Matariki is the Māori name for the small cluster of stars also known as the Pleiades or the Seven Sisters, in the Taurus constellation. In New Zealand it comes into view low on the north-eastern horizon, appearing in the tail of the Milky Way in the last days of May or in early June, just before dawn. This heralds the Māori New Year.
Various Māori tribes celebrated Matariki at different times. Some held festivities when Matariki was first seen in the dawn sky; others celebrated after the rise of the full moon or at the beginning of the next new moon.
For all tribes, the importance of Matariki has been captured in proverbs and songs, which link it with the bright star Whānui (Vega):
Ka puta Matariki ka rere Whānui.
Ko te tohu tēnā o te tau e!
Matariki re-appears, Whānui starts its flight.
Being the sign of the [new] year!
Matariki is also associated with the winter solstice. It appears when the sun, drifting north on the shortest day in winter, reaches the north-eastern end of the horizon. The sun then turns around and begins its journey south.
Matariki in Greek myth
According to Greek myth, the Pleiades are the seven daughters of Pleione and Atlas – Electra, Maia, Taygete, Alcyone, Celaeno, Asterope and Merope. While wandering through the woods one day, they were spied by Orion, who gave chase. To save them from Orion’s dishonorable intentions, Zeus transformed them into stars and placed them in the sky. A number of ancient temples on the Acropolis in Athens face the direction where the Pleiades rise.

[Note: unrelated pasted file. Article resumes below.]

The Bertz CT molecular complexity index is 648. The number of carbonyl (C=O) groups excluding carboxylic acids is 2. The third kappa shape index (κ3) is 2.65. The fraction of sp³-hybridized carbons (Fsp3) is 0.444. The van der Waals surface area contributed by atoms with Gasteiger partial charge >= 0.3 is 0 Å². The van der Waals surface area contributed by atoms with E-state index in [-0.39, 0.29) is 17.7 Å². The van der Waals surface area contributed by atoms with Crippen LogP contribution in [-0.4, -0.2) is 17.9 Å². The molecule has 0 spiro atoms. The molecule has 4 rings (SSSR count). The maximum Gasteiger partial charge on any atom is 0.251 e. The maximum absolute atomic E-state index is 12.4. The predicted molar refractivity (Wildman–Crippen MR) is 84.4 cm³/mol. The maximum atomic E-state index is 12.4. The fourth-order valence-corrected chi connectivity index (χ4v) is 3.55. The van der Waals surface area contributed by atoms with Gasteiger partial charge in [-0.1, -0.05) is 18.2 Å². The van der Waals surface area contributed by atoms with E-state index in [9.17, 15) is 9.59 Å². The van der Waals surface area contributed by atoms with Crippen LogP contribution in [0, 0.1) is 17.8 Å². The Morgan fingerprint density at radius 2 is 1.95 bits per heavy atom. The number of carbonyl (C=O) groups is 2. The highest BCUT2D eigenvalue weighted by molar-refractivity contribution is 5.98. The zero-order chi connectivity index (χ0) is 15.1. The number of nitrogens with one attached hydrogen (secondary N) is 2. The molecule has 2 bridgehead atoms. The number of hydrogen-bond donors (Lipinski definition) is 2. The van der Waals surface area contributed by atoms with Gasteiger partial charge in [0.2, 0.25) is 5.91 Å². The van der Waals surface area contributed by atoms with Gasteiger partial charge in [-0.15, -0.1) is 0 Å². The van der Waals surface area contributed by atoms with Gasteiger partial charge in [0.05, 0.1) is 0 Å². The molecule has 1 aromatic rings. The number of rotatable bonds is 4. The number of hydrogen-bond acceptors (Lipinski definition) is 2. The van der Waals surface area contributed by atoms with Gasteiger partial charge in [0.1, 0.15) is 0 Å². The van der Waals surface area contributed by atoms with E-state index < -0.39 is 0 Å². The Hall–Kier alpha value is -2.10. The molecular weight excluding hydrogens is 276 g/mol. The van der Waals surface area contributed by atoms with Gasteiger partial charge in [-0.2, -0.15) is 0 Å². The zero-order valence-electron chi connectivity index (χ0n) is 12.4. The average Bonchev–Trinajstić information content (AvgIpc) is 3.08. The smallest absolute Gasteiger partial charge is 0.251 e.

Matariki literally means the ‘eyes of god’ (mata ariki) or ‘little eyes’ (mata riki). Some say that when Ranginui, the sky father, and Papatūānuku, the earth mother were separated by their offspring, the god of the winds, Tāwhirimātea, became angry, tearing out his eyes and hurling them into the heavens. Others say Matariki is the mother surrounded by her six daughters, Tupu-ā-nuku, Tupu-ā-rangi, Waitī, Waitā, Waipuna-ā-rangi and Ururangi. One account explains that Matariki and her daughters appear to assist the sun, Te Rā, whose winter journey from the north has left him weakened.
Matariki and Puanga
Some Māori tribes believed that it was the rising of the star Puanga (Rigel in Orion) which heralded the new year, not Matariki. Hence the saying: ‘Puanga kai rau' (Puanga of abundant food). This divergence was explained to the scholar Elsdon Best by a Māori elder: ‘The task of Puanga is to strive with Matariki (the Pleiades) that he may gain possession of the year.’ 1